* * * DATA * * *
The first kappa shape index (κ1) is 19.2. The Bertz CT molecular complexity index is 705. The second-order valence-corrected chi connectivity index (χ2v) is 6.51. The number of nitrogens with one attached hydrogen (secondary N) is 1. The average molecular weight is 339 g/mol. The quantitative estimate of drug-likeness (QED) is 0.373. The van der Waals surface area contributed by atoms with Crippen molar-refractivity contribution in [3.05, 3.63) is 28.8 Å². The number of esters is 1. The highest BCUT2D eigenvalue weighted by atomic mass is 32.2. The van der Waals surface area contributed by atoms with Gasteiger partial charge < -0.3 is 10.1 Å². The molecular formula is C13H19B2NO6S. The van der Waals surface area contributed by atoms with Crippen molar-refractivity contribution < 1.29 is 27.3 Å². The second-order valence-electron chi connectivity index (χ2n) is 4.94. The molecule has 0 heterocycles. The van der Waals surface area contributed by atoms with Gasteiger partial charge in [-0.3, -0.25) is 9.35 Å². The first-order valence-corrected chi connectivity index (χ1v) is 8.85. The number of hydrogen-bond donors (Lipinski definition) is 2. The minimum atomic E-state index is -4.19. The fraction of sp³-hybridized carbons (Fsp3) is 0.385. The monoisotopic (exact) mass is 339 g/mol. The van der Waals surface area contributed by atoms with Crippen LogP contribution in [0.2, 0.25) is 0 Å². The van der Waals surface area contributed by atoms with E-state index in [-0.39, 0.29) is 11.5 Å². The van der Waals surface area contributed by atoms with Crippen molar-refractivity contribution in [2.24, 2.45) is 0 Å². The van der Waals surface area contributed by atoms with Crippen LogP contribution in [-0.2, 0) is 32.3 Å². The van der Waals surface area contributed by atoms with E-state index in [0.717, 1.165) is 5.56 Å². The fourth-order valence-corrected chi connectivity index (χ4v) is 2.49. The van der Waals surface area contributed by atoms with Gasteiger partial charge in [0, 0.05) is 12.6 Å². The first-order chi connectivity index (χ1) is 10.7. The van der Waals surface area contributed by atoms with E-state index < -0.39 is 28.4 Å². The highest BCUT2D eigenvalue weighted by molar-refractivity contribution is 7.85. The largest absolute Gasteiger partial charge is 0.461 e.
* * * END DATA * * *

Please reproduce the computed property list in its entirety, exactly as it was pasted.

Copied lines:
The first kappa shape index (κ1) is 19.2. The Bertz CT molecular complexity index is 705. The second-order valence-corrected chi connectivity index (χ2v) is 6.51. The number of nitrogens with one attached hydrogen (secondary N) is 1. The average molecular weight is 339 g/mol. The quantitative estimate of drug-likeness (QED) is 0.373. The van der Waals surface area contributed by atoms with Crippen molar-refractivity contribution in [3.05, 3.63) is 28.8 Å². The number of esters is 1. The highest BCUT2D eigenvalue weighted by atomic mass is 32.2. The van der Waals surface area contributed by atoms with Gasteiger partial charge < -0.3 is 10.1 Å². The molecular formula is C13H19B2NO6S. The van der Waals surface area contributed by atoms with Crippen molar-refractivity contribution < 1.29 is 27.3 Å². The second-order valence-electron chi connectivity index (χ2n) is 4.94. The molecule has 0 heterocycles. The van der Waals surface area contributed by atoms with Gasteiger partial charge in [-0.3, -0.25) is 9.35 Å². The first-order valence-corrected chi connectivity index (χ1v) is 8.85. The number of hydrogen-bond donors (Lipinski definition) is 2. The minimum atomic E-state index is -4.19. The fraction of sp³-hybridized carbons (Fsp3) is 0.385. The monoisotopic (exact) mass is 339 g/mol. The van der Waals surface area contributed by atoms with Crippen LogP contribution in [0.2, 0.25) is 0 Å². The van der Waals surface area contributed by atoms with E-state index in [-0.39, 0.29) is 11.5 Å². The van der Waals surface area contributed by atoms with Crippen molar-refractivity contribution in [2.24, 2.45) is 0 Å². The van der Waals surface area contributed by atoms with Crippen LogP contribution in [-0.2, 0) is 32.3 Å². The van der Waals surface area contributed by atoms with E-state index in [0.717, 1.165) is 5.56 Å². The fourth-order valence-corrected chi connectivity index (χ4v) is 2.49. The van der Waals surface area contributed by atoms with Gasteiger partial charge in [0, 0.05) is 12.6 Å². The first-order chi connectivity index (χ1) is 10.7. The van der Waals surface area contributed by atoms with E-state index < -0.39 is 28.4 Å². The highest BCUT2D eigenvalue weighted by molar-refractivity contribution is 7.85. The largest absolute Gasteiger partial charge is 0.461 e.